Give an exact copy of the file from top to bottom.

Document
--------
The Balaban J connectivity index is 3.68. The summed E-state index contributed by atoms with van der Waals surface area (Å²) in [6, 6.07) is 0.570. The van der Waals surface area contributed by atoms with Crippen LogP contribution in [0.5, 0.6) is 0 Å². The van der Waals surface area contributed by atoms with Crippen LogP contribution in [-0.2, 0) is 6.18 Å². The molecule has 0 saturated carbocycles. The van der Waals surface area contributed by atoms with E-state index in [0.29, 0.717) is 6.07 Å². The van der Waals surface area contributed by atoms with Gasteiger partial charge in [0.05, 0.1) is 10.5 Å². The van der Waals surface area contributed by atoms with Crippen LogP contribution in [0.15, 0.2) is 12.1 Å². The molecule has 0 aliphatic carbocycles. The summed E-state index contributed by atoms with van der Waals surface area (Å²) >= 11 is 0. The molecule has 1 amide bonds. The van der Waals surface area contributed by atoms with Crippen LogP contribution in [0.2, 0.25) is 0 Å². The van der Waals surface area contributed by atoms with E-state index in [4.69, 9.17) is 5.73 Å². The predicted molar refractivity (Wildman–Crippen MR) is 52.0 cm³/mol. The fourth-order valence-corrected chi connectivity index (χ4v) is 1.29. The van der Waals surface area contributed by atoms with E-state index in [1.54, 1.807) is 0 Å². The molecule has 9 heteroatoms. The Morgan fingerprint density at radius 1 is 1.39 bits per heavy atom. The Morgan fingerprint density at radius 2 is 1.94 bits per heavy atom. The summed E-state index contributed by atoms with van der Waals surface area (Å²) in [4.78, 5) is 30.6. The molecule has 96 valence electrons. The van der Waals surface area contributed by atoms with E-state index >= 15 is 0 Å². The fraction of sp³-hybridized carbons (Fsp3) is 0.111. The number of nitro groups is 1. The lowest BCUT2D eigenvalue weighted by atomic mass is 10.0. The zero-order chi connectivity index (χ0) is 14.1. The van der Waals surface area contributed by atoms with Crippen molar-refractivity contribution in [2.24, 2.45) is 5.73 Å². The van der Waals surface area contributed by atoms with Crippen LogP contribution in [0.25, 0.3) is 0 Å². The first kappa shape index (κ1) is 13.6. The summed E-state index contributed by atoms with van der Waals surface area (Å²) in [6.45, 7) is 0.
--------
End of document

The Balaban J connectivity index is 3.68. The summed E-state index contributed by atoms with van der Waals surface area (Å²) in [6, 6.07) is 0.570. The van der Waals surface area contributed by atoms with Crippen LogP contribution in [0.5, 0.6) is 0 Å². The van der Waals surface area contributed by atoms with Crippen LogP contribution in [-0.2, 0) is 6.18 Å². The molecule has 0 saturated carbocycles. The van der Waals surface area contributed by atoms with E-state index in [0.29, 0.717) is 6.07 Å². The van der Waals surface area contributed by atoms with Gasteiger partial charge in [0.05, 0.1) is 10.5 Å². The van der Waals surface area contributed by atoms with Crippen LogP contribution in [0.15, 0.2) is 12.1 Å². The molecule has 0 aliphatic carbocycles. The summed E-state index contributed by atoms with van der Waals surface area (Å²) >= 11 is 0. The molecule has 1 amide bonds. The van der Waals surface area contributed by atoms with Crippen LogP contribution in [0.2, 0.25) is 0 Å². The van der Waals surface area contributed by atoms with E-state index in [4.69, 9.17) is 5.73 Å². The predicted molar refractivity (Wildman–Crippen MR) is 52.0 cm³/mol. The fourth-order valence-corrected chi connectivity index (χ4v) is 1.29. The van der Waals surface area contributed by atoms with E-state index in [1.54, 1.807) is 0 Å². The molecule has 9 heteroatoms. The Morgan fingerprint density at radius 1 is 1.39 bits per heavy atom. The Morgan fingerprint density at radius 2 is 1.94 bits per heavy atom. The summed E-state index contributed by atoms with van der Waals surface area (Å²) in [4.78, 5) is 30.6. The molecule has 96 valence electrons. The van der Waals surface area contributed by atoms with E-state index >= 15 is 0 Å². The fraction of sp³-hybridized carbons (Fsp3) is 0.111. The number of nitro groups is 1. The lowest BCUT2D eigenvalue weighted by atomic mass is 10.0. The zero-order chi connectivity index (χ0) is 14.1. The van der Waals surface area contributed by atoms with Crippen molar-refractivity contribution in [2.24, 2.45) is 5.73 Å². The van der Waals surface area contributed by atoms with Crippen LogP contribution in [0.25, 0.3) is 0 Å². The first kappa shape index (κ1) is 13.6. The summed E-state index contributed by atoms with van der Waals surface area (Å²) in [6.45, 7) is 0.